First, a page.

Synopses & Reviews
Eduard Hoffman is a microbiologist with an interest in relationships. He believes he's found "a strain of separation virus" raging in West Berlin in 1983, which terminates every relationship within three years, 167 days, and 2 hours. As Eduard attempts to evade the virus, he tangles with Germany's Nazi guilt, memories of his father, a wayward mouse, and other threats to his identity in a divided country.
"A little Don Giovanni, a little café sociology, a little laboratory science, a little Berlin wit—it's a pleasant mix."—Suzanne Ruta, New York Times Book Review
"With its poignant valedictory to its protagonists' waning youth and its rueful placing of them in the firing line of history, Couplings achieves a balance of light and dark that is utterly persuasive."—Michael Upchurch, San Francisco Chronicle Book Review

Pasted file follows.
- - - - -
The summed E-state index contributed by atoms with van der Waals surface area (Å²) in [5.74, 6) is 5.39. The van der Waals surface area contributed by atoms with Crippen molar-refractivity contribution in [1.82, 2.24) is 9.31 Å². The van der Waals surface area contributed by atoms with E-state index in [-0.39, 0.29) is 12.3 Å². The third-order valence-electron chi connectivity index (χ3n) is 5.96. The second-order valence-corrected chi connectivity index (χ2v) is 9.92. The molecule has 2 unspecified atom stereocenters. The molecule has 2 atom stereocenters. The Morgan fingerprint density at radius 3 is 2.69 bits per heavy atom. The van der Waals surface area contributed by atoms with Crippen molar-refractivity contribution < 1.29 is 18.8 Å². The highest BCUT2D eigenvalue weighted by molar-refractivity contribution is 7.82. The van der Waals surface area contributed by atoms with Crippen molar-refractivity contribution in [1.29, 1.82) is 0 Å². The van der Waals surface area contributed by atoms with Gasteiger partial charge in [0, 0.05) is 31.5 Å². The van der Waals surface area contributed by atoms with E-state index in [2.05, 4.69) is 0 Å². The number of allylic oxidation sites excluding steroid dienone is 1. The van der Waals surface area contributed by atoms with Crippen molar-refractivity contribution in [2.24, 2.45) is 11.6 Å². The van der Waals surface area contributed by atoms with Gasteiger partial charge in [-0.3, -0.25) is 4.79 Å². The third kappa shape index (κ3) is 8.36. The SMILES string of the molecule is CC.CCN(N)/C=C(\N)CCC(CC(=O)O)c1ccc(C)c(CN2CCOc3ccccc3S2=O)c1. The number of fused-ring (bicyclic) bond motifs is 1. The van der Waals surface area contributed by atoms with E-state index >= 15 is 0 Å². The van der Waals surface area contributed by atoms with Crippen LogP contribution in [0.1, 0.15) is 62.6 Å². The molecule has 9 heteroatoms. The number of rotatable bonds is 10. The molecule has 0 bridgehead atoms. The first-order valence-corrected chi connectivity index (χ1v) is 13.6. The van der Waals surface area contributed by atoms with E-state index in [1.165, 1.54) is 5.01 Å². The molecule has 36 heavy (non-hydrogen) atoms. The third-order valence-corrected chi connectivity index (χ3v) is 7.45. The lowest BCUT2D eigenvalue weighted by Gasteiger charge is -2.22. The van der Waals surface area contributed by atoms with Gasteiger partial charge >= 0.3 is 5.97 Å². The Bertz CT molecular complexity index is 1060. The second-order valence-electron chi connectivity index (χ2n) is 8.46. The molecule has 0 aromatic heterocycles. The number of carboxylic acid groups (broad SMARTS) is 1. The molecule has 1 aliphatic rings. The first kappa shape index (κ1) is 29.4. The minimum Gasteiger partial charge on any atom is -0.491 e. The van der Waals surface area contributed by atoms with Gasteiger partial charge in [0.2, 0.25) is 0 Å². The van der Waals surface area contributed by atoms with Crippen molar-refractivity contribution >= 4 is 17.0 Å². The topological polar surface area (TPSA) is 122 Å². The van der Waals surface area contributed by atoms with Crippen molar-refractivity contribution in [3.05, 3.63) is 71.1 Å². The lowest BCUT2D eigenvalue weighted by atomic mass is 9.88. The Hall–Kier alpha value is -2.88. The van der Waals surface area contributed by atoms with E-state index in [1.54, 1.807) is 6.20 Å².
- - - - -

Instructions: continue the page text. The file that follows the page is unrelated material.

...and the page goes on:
In his first novel, Couplings, Schneider turns his sharp eyes on the difficulties of love in the peculiar construct that was preunification Berlin. Eduard, a molecular biologist living in West Berlin, keeps a notebook entitled "A Concise Treatise on the Average Half-life of Love Relationships". The data he collects in it support only one conclusion: a strain of separation virus is raging in the walled city. "An initial rough estimate suggested that any given relationship had a maximum average life expectancy of three years, one hundred and sixty seven days, and two hours". With his friends Andre, an international composer, and Theo, a writer from East Berlin, Eduard makes a pact to fight the "dragon of separation" that seems to reign in Berlin. The man who fails to show up in a year with his current partner will finance an entire ski vacation for six people. Eduard vows to father six children with Klara; Andre, to marry Esther; and Theo, to have no connubial contact with his wife, Pauline. Of course nothing turns out as expected in this surprising and witty look at how the generation that came of age and rebelled in the sixties is coping with love and commitment.